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Record companies and movie studios like products. Real, tangible, physical products you can buy, place in a bag, and carry home. This keeps the issue of distribution and ownership nice and straightforward—-those who are holding the product in exchange for money hold a licence to use it, within predefined boundaries. Accountants, lawyers, and those fresh out of an economics degree can cope with this model with no problem at all. But what if the customer doesn’t necessarily want or need a physical, touchy-feely product in a box? What if, for example, they can download the album or film or book or whatever, and this fits in with their highly digital lifestyle?
The first thing they tried to do, of course, was stop people downloading. There was no licencing model in place that allowed this to happen, because the revenue stream was based entirely on the purchase of the physical product. When that didn’t work (and a few bright sparks realised that, if the downloading went legit, there was money to be made), download stored began springing up.
But they’re still terrified about licencing, and rightly so. Digital Rights Management is an attempt at a technical solution to the problem, and works by trying to limit the movements of a file containing licenced data such as a song or film. Essentially, however, DRM punishes the consumer because, sooner or later, things need to be moved, reorganised, repurposed. Working around DRM may be the activity of those determined to pirate media, but increasingly it’s also a future-proofing activity of savvy consumers, maybe the ones who’ve been stung by the move from vinyl to CD, or from VHS to DVD.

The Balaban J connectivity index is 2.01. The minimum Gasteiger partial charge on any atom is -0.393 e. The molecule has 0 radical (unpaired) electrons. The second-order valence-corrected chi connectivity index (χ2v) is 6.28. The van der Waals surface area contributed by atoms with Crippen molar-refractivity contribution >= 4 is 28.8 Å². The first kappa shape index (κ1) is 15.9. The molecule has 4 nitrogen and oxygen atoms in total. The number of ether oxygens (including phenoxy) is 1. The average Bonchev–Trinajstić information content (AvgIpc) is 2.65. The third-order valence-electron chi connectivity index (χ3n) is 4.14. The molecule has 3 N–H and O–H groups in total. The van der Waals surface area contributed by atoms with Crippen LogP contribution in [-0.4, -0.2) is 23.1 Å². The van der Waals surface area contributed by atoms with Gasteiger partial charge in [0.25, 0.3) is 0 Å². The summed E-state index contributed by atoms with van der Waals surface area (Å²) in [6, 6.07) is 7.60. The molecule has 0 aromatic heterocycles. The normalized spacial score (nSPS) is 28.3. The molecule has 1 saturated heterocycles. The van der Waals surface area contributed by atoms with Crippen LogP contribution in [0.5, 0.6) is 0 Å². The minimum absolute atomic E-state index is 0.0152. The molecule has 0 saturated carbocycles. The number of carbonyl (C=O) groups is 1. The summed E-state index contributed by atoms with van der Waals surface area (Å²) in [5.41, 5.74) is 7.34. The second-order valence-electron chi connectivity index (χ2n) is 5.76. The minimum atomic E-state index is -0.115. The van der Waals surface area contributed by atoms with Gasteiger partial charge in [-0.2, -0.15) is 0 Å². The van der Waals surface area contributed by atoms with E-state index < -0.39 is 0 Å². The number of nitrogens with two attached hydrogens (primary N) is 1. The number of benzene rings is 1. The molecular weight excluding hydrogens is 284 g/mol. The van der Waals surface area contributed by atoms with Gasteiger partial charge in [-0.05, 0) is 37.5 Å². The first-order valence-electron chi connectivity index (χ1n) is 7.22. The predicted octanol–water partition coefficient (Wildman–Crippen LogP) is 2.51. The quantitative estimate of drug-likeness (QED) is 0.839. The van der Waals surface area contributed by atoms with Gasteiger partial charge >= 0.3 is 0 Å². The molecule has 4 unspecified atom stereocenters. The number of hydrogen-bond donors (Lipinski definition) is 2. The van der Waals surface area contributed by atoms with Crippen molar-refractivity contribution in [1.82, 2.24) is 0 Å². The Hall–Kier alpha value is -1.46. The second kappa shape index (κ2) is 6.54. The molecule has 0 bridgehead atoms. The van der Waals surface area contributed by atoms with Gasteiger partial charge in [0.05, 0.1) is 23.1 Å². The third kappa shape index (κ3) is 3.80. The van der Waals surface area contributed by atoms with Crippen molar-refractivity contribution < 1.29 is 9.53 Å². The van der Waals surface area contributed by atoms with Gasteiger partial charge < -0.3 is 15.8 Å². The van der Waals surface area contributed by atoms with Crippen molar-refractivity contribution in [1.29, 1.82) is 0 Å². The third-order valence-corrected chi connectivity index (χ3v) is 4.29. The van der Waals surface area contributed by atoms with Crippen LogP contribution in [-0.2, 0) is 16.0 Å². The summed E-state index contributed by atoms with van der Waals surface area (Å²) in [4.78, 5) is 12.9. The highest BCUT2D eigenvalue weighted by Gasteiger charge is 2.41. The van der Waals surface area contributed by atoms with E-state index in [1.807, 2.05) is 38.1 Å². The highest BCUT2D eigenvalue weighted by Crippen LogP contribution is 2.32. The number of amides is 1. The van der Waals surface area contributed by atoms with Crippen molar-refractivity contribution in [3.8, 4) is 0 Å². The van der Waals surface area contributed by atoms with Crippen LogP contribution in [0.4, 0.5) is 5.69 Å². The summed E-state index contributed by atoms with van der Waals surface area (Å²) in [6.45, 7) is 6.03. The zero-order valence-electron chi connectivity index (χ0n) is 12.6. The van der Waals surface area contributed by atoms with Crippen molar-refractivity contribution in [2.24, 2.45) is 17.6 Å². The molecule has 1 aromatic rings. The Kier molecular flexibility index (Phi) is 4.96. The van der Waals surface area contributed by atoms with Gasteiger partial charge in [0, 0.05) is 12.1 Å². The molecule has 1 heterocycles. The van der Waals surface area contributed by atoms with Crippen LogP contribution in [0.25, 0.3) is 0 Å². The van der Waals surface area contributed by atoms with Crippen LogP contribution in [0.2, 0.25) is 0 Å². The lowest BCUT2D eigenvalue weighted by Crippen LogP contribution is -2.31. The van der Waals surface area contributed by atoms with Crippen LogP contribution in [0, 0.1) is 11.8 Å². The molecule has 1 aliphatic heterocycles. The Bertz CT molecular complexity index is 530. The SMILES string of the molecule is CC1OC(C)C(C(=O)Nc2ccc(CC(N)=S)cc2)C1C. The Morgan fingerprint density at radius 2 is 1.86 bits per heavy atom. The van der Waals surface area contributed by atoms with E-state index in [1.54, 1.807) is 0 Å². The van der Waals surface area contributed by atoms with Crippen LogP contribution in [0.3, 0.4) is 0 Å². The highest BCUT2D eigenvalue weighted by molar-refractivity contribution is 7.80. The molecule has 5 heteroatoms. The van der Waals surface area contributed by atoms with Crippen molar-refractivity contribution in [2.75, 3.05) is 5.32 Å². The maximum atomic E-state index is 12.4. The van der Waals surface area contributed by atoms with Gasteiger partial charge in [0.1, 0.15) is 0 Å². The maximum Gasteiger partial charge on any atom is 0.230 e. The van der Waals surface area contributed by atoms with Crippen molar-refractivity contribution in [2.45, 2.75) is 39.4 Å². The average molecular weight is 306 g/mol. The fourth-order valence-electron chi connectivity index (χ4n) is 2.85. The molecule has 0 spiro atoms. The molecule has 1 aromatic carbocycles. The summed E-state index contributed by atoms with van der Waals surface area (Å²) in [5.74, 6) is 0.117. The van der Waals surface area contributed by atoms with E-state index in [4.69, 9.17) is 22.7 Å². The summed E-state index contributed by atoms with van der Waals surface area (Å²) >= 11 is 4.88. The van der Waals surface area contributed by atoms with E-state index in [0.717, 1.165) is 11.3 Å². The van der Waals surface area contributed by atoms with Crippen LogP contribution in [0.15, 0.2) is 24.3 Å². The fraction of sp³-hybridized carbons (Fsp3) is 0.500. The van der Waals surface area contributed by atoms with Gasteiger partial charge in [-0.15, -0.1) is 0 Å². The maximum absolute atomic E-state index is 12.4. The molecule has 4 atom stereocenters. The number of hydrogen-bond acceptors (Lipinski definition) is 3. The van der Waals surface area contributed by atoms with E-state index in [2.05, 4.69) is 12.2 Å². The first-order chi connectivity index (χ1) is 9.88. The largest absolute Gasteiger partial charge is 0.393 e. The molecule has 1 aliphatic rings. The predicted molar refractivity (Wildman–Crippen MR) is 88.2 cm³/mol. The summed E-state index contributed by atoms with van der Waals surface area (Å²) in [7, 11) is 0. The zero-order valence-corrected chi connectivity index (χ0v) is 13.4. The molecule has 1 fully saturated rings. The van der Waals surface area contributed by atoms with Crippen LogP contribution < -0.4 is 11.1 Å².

In the real world, most consumers don’t care so much about licencing. Lawyers and accountants worry about licencing, while consumers generally pay a fair price and expect a fair product in return. And yet the heavy-handed approach taken by the music and movie industries will only stand to alienate and infuriate an ever-increasing number of potential customers.
Had they been smart about it at the time, they’d have realised that if they had taken direct responsibility for licence management, they’d be in much better shape as the world goes increasingly digital.
Let’s take a scenario. I buy a cinema ticket to see a film. I enjoy the film so, as I leave the cinema, I put my card back in the machine to purchase a home licence (maybe it’s a little cheaper that way). That way I’m able to watch the film an unlimited number of times in the comfort of my own home.
What happens next is no longer of importance to the studio: maybe I rent it (at a reduced price, to reflect that I’ve already paid to licence the content, so all I need to pay is cost of manufacture and shipping), maybe I buy it (again, at reduced cost) or, maybe, I download it. That way, it doesn’t really matter where I got it from, or whether or not I’ve got a box in my hand—-both the studio and I have asserted that I’ve paid to licence the content, and so if anyone is unsure (and this is the important bit) the studio has a record of my licence—-I’m a name on a list of licencees against that particular film.
Big Brotherish? Possibly, but I think the freedom would have outweighed the privacy issues. After all, because this kind of approach didn’t happen, we can only expect more and more intrusive laws in attempt to work out who the hell is breaking licences.